According to the Centers for Disease Control and Prevention, the number of Lyme cases in the U.S. has more than tripled since 1995, and rates continue to rise.

Meanwhile, climate change has also facilitated the spread of waterborne infectious diseases.

"Warmer temperatures around the globe cause rising sea levels, warmer seawater, and either more frequent or increasingly severe natural disasters like hurricanes and floods," said Rosenbach. "And each of these events is associated with a range of infectious diseases, including life-threatening diarrheal disease, respiratory infections, and skin infections."

Natural disasters, such as recent hurricanes Harvey and Sandy, brought diseases like cholera and bacterial infections in their wake, according to Dr. Saul Hymes, an assistant professor of clinical pediatrics and a specialist in pediatric infectious diseases at Stony Brook Children's Hospital.

Climate change is also a driving force behind "spillover" events, in which viruses leap from their animal hosts into humans, Hymes said.

"Climate change causes disruption to natural animal habitats, and also movement of people into new habitats to avoid flood regions or drought-prone areas," Hymes said. "This can bring humans and animals into more contact and lead to increased likelihood of disease crossover events like those we are seeing more often, including SARS-CoV-2."

Extreme weather events

Along with the ongoing pandemic, 2020 has also witnessed a record-breaking hurricane season as well as wildfires and floods across the globe -- and climate change is thought to be contributing to the severity of all of these extreme weather events.

Experts predict that these are not outlier events but rather the start of a new normal.

"These trends will likely continue over the next century," Bell said.

And extreme weather events have indirect health impacts by creating refugee areas.

"As with the Astrodome in Houston after Katrina, these can become overcrowded and thus are hotbeds for transmission of flu and other common person-to-person viral infections," Hymes said.

Air quality

Another way climate change affects human health is through its impact on air quality. While the burning of fossil fuels directly pollutes the air, global warming that's a byproduct of fossil fuel combustion also contributes to and exacerbates worsening air quality.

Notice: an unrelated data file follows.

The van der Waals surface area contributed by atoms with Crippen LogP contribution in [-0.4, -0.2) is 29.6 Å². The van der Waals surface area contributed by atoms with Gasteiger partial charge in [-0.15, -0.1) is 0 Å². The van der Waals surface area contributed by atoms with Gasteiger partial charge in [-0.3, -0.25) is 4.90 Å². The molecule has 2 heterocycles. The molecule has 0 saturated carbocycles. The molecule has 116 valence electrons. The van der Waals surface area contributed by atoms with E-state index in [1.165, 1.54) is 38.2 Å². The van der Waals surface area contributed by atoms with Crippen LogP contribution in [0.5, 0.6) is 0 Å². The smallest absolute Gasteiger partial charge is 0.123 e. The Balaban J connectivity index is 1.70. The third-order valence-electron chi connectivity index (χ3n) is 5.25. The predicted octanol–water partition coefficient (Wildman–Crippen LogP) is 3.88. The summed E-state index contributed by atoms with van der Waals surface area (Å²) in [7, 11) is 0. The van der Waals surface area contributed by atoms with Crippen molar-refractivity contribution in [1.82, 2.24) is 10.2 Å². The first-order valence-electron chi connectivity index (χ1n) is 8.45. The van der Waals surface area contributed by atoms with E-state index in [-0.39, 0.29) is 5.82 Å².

"For one, climate change has led to drought and to heat waves that have caused the California wildfires, and the smoke and particulates in the air directly harms those with respiratory issues like COPD or asthma," Hymes said.

Even without wildfires, rapid temperature swings and ozone depletion can exacerbate respiratory illnesses like asthma, according to Hymes. Meanwhile, climate change can influence air quality and human disease through an intermediary: plants.

"Warmer climate and longer summers have led to alterations in pollination and flowering cycles -- some plants now undergo a second flowering in a season, for example," said Hymes. "In general, there's been either a significant increase in pollen counts or a major shift in their timing, or both. And these are often significant asthma triggers as well as affecting other allergic conditions."

Mental health and trauma

According to Bell, extreme weather events can spur mental distress.

"The psychosocial impact of extreme weather events is huge," he said. "People have their possessions and homes destroyed. They must move and rebuild and often are doing so with much of their wealth obliterated. This can cause significant mental distress, rates of depression and anxiety, as well as PTSD rise in survivors of such events."

Some researchers have already begun documenting the psychological impacts of climate change, including major depression, anxiety, PTSD and adjustment disorders, as well as increases in drug and alcohol use and domestic violence. The chronic stress caused by climate disasters has also been associated with worse cardiovascular health.

"It is absolutely imperative that we address these psychological issues because they have impacts on everything: personally, socially, economically, politically," said Dr. Lise van Susteren, a psychiatrist and environmental activist.

But to van Susteren, climate change's effects on mental health extend far beyond the individual level.

"Injuries, deaths, houses being burned down or flood, the loss of possessions and general disruption of life -- these all have a psychological toll," van Susteren said. "In turn, all of these psychological damages have an impact on our physical health, and this has repercussions on all aspects of our lives."